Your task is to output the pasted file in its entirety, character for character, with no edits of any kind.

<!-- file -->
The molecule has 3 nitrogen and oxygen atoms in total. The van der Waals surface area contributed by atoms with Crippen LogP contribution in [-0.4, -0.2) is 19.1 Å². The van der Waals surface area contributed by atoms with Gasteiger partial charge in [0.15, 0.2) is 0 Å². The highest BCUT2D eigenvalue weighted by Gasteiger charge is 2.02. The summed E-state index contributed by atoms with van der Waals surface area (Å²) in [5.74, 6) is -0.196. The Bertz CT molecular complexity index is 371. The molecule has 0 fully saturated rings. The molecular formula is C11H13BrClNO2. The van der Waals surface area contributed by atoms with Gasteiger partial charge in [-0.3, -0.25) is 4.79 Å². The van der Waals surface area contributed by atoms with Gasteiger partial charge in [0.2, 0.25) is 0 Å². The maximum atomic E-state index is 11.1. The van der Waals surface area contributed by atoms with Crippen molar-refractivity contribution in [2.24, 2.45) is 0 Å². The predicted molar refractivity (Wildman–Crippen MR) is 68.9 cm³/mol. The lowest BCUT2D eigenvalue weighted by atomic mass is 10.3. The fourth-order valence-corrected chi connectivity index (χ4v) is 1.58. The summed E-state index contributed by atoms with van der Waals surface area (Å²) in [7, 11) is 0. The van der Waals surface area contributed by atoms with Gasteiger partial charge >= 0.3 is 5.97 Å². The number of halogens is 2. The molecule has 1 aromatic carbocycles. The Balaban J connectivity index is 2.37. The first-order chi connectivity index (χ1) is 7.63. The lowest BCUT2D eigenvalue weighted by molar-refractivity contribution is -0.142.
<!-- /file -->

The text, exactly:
The molecule has 3 nitrogen and oxygen atoms in total. The van der Waals surface area contributed by atoms with Crippen LogP contribution in [-0.4, -0.2) is 19.1 Å². The van der Waals surface area contributed by atoms with Gasteiger partial charge in [0.15, 0.2) is 0 Å². The highest BCUT2D eigenvalue weighted by Gasteiger charge is 2.02. The summed E-state index contributed by atoms with van der Waals surface area (Å²) in [5.74, 6) is -0.196. The Bertz CT molecular complexity index is 371. The molecule has 0 fully saturated rings. The molecular formula is C11H13BrClNO2. The van der Waals surface area contributed by atoms with Gasteiger partial charge in [-0.3, -0.25) is 4.79 Å². The van der Waals surface area contributed by atoms with Gasteiger partial charge in [0.2, 0.25) is 0 Å². The maximum atomic E-state index is 11.1. The van der Waals surface area contributed by atoms with Crippen molar-refractivity contribution in [2.24, 2.45) is 0 Å². The predicted molar refractivity (Wildman–Crippen MR) is 68.9 cm³/mol. The lowest BCUT2D eigenvalue weighted by atomic mass is 10.3. The fourth-order valence-corrected chi connectivity index (χ4v) is 1.58. The summed E-state index contributed by atoms with van der Waals surface area (Å²) in [7, 11) is 0. The van der Waals surface area contributed by atoms with Gasteiger partial charge >= 0.3 is 5.97 Å². The number of halogens is 2. The molecule has 1 aromatic carbocycles. The Balaban J connectivity index is 2.37. The first-order chi connectivity index (χ1) is 7.63. The lowest BCUT2D eigenvalue weighted by molar-refractivity contribution is -0.142.